Snow and ice are set to cause Monday morning misery as the wintry weather dubbed the "mini beast from the east" continues to disrupt the UK.
An amber weather warning for snow is in place in south west England and the Met Office said travel delays are likely, stranding some vehicles and passengers.
Devon County Council has confirmed the closure of dozens of schools on Monday and described roads as "treacherous", while train services are also affected.
Some places are likely to see up to 40cm of snow, while it could feel as chilly as minus 10C in parts.
On Sunday evening, Great Western Railway said train services were disrupted due to severe weather.
Devon and Cornwall Police tweeted: "Further snow expected into the early hours of Monday. Police and partner agencies continue to work hard to keep roads open and people safe.
"Drivers are warned to expect snow and icy conditions on morning commute. Only travel if you have to and leave extra time for your journey."
Met Office forecaster Becky Mitchell said: "Tonight the main risk is disruptive snowfall which is across south west England. We've got an amber weather warning in force in the next few hours and into the early hours of the morning.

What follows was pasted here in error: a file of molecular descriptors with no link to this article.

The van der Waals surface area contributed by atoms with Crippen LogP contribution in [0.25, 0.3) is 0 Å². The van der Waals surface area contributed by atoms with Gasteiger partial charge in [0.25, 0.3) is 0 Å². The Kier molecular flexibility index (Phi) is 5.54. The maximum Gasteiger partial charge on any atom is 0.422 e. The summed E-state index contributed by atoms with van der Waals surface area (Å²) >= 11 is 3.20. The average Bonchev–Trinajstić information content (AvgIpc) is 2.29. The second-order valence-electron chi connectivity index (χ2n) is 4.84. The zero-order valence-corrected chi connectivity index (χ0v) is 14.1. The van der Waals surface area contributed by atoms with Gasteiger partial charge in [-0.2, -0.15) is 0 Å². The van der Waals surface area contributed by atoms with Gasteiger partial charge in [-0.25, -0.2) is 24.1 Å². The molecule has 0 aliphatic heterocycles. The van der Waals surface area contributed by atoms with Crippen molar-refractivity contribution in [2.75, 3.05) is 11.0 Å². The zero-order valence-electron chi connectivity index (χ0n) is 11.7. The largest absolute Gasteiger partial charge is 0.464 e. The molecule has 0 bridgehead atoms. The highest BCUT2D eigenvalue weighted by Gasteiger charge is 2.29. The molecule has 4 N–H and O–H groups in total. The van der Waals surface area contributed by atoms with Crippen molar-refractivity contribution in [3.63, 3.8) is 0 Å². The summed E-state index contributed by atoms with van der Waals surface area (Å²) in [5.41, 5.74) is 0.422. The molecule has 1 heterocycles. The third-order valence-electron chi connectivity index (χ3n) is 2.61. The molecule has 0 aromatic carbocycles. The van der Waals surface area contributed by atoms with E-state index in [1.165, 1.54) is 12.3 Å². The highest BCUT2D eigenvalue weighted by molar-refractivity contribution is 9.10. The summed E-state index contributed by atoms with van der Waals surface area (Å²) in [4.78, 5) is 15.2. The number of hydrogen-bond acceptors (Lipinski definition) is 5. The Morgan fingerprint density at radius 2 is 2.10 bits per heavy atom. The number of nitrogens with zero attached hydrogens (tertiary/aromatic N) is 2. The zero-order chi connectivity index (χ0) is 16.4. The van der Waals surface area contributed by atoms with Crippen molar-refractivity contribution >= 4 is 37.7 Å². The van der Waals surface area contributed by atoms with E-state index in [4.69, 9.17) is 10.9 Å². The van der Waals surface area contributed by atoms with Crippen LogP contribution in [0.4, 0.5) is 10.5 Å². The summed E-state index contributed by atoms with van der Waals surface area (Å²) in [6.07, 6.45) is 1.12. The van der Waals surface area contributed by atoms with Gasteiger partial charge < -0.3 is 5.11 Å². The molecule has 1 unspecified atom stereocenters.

"So quite widely we could see 5cm perhaps at lower levels, and by the end of the night we could see 30-40cm in places across Dartmoor and Exmoor, and generally over higher ground."
Ms Mitchell said there will be "really tricky" travelling conditions as snow begins to drift.
Southern counties of England and parts of South Wales could also see a few centimetres of snow by morning.
The forecaster warned of ice and said temperatures in many places will be below freezing.
Ms Mitchell said rural spots could see lows of minus 6C or minus 7C, and it will feel as cold as minus 8C or minus 10C.
It will turn a little less cold through Monday with a maximum temperature of 7C.
"Although it is less cold, it is going to still feel pretty chilly for most places," she said, adding that milder, more average, temperatures will return in the coming days.